The Queen Street East ”compassion club” raided and picked clean by police last week reopened yesterday, but it was selling only politics, not marijuana.
Neev Tapiero, owner of Cannabis As Living Medicine (CALM), said its current goal is to spread the word about a protest this Sunday outside police headquarters over the government’s medical marijuana regulations.
”Health Canada’s poorly run program … results in thousands of people’s rights being denied,” he said.
Plainclothes Toronto police officers raided the club last Wednesday after receiving complaints of alleged drug offences. They seized 16,000 grams of marijuana, 1,940 grams of hash and 207 grams of hash oil. They charged Mr. Tapiero and eight volunteers.
“When [police]conducted their investigation, they realized [CALM] didn’t have a licence to dispense drugs. Technically, that’s illegal,” Constable Tony Vella said.
Health Canada spokesman Philippe Laroche said in an email that “compassion clubs are unregulated and have always operated outside Canadian laws. These clubs have no legal authority to provide or to produce marijuana.”
“As compassion clubs are not authorized to produce or sell marijuana for medical purposes in Canada, their activities are subject to law enforcement measures under the applicable legislation,” Mr. Laroche said.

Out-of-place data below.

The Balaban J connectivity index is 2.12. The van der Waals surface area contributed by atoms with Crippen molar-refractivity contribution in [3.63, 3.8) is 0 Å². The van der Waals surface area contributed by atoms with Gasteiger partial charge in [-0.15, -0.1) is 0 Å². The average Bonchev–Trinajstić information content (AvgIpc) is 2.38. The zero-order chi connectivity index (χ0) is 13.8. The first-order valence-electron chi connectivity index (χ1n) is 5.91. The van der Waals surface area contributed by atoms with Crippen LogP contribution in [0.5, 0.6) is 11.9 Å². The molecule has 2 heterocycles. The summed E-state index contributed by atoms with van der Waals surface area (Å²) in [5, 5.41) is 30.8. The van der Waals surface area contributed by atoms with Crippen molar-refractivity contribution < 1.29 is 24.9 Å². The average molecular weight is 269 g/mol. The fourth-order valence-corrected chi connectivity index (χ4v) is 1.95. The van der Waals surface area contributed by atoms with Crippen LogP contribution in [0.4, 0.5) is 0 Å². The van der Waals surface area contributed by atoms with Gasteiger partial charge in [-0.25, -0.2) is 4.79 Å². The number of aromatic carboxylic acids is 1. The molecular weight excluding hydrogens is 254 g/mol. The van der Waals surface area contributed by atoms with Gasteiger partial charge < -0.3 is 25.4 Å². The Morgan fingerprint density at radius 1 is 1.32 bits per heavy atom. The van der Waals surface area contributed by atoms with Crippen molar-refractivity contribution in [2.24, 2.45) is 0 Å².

Mr. Tapiero said he has applied several times to Health Canada for such a licence, but one covering medical marijuana dispensing does not exist. Currently, those who qualify for a licence, including sufferers of chronic pain, can get licences to grow or possess marijuana, or they can designate someone to grow it for them.
Ron Marzel, CALM’s lawyer, said compassion clubs are usually run by those who have licences to possess marijuana.
“They’ve peacefully coexisted with the police,” he said of CALM.
CALM client Joshua Dvorkin, 34, has epilepsy and a spinal cord injury that has him using a wheelchair. Without marijuana, he said, he suffers from pains in his hands and feet.
“I have a little bit left, not a lot…. I’ll run out and I’ll be in pain,” Mr. Dvorkin said. “There’s no harm in CALM being in the community. They’re very responsible in the way they do things and there’s never been a problem.”
CALM’s protest will be held at Toronto police headquarters, at 40 College St., on Sunday at 1 p.m.
– Article from National Post.